If you’re looking for a film that will make you feel a little better about your own life, try either of these. They’ll also make you feel better about the “human spirit” and other noble thoughts, but basically, you will realize that all the crap you complain about every day really is just crap and that you should take a chill pill and try to realize how good things really are. Both The Diving Bell and the Butterfly and My Left Foot, which preceded it by almost two decades, feature lead characters who are suffering through horrific physical challenges which make it nearly impossible for them to communicate, but because they are just as alive inside their brains as any of us and maybe more so, they rise above their fear, pain, and sadness to communicate anyway. In the end, in both films, it turns out to be less about what they say than the fact that they said anything at all that is so inspirational.
[singlepic id=582 w=320 h=240 float=right]
The Diving Bell and the Butterfly is a French film (Le Scaphandre et le Papillon) about Jean-Dominique Bauby who, in 1995, when he was 43 and the editor of the French Elle, suffered a stroke. It left him unable to speak, barely able to move, and the victim of a rare condition which is known as “Locked-In Syndrome.” The thing is, it didn’t affect his mind at all. He remained as alert as he’d ever been. At the risk of being a smart-ass about such a depressing and awful situation, this film could have been called My Left Eye because that’s the only part of Bauby’s body that he could control. He used his left eyelid and communicated by blinking. He even wrote a memoir by working with an assistant using a special alphabet which put the letters in the order of their frequency. You might well ask how it’s possible to make a film about this, but screenwriter Ronald Harwood and director Julian Schnabel have managed to do a thrilling job of it, mostly by playing on our natural empathy, and contrasting the life and times Bauby lived before the event with the interior monologue of his illness.
[singlepic id=93 w=320 h=240 float=right]
The Defending Champion
As I recall it now, it wasn’t easy to watch My Left Foot, which is the story of Irishman Christy Brown — the 9th of 22 children — who was born with cerebral palsy and spent his life trapped in a body that was twisted and paralyzed. At best, Brown could speak in gutteral words that only his mother could translate, but he had a left foot that worked. He used that foot to express his thoughts as a writer and his art as a painter. There is absolutely nothing sentimental about this telling. Two actors play Brown: Hugh O’Conor handles it through his youth, and Daniel Day-Lewis brought his adulthood to life. Growing up in Dublin was no picnic. His family had no money, and life was hard and working class, but Christy Brown probably learned his resiliance there. He simply wasn’t treated special, because no one could afford to do that. This is no Helen Keller story, though, as Brown was a hard-drinking, bawdy Irishman through-and-through. He just happened to be stuck inside a body that was in full-revolt.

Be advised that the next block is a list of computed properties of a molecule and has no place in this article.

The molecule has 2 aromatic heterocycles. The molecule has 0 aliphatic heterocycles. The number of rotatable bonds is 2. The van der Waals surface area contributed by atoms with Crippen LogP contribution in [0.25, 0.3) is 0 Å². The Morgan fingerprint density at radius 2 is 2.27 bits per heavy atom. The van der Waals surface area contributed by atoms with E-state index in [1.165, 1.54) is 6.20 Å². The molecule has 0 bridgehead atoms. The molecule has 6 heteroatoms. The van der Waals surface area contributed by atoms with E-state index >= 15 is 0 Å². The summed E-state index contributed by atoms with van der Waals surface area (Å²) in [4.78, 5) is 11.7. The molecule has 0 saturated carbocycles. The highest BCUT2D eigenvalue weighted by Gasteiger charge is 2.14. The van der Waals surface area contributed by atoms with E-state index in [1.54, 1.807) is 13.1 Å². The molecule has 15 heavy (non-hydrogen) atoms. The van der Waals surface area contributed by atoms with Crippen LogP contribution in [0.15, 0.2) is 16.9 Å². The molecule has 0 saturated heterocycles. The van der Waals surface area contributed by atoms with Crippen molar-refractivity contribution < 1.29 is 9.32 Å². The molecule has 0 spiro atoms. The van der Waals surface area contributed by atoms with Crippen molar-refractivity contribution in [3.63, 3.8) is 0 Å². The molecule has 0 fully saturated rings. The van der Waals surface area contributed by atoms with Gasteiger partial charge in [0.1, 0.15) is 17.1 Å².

Both Christy Brown’s My Left Foot and Jean-Dominique Bauby’s The Diving Bell and the Butterfly started as books and made the transition to screen. I haven’t read them, and I can’t judge who the better writer was, and certainly can’t comment on how they made the leap to film.
Although both films find a place in their film-present to launch flashbacks, as directed by Jim Sheridan and written by Sheridan and Shane Connaughton, My Left Foot is much more autobiographical. It’s about Christy Brown growing up into the man he became and dealing with his adversity. The Diving Bell and the Butterfly is much more experiential, thrusting the audience into a sense of Bauby’s dread and anguish, almost as if we have suffered the stroke. There is a scene, early on, where Bauby’s right eye has to be sewed shut in order to save it, and he is powerless to express his fear and rage. I doubt even Saw has a more authentic moment of torture and disfigurement. It felt like my eye had the the needle dragging the thread through it.
There is a lyrical quality to The Diving Bell and the Butterfly and a gritty quality to My Left Foot. The former could happen to any of us at any time, as it did Bauby. The latter happened to someone else, and we feel awful, but we realize that because we were not born with cerebral palsy that, at least, this is one affliction that we have evaded.
As far as performances go, however, you can’t touch Daniel Day-Lewis. My Left Foot is probably the film that put him on the map, at least the one that was seen and talked about, mostly because of his absolute descent into the physical jail that Brown lived in. Mathieu Amalric plays Bauby wonderfully, but the performance that seems to count in his predicament belongs to the cinematographer, Janusz Kaminski, who takes us inside Bauby’s head, into his still body and sole blinking eye.
It’s probably true that if you are a serious film buff or a student of film and you haven’t seen My Left Foot that it needs to be on your list. But The Diving Bell and the Butterfly is an experience that transcends being a great film. It’s a mid-course correction for your life, a chance to see things through a radical POV, and to make a difference while you still can. I gasped, I cried, I flinched and I… felt. Days after seeing it, I can’t get it out of my head. I appreciate greatly that I can write this to you and the speed I’m typing rather than blinking it out one letter at a time. I’m not sure I will ever 100% see life quite the way I saw it before the film. See The Diving Bell and the Butterfly and then call the people you love, do something you’ve always wanted to do, and count your blessings.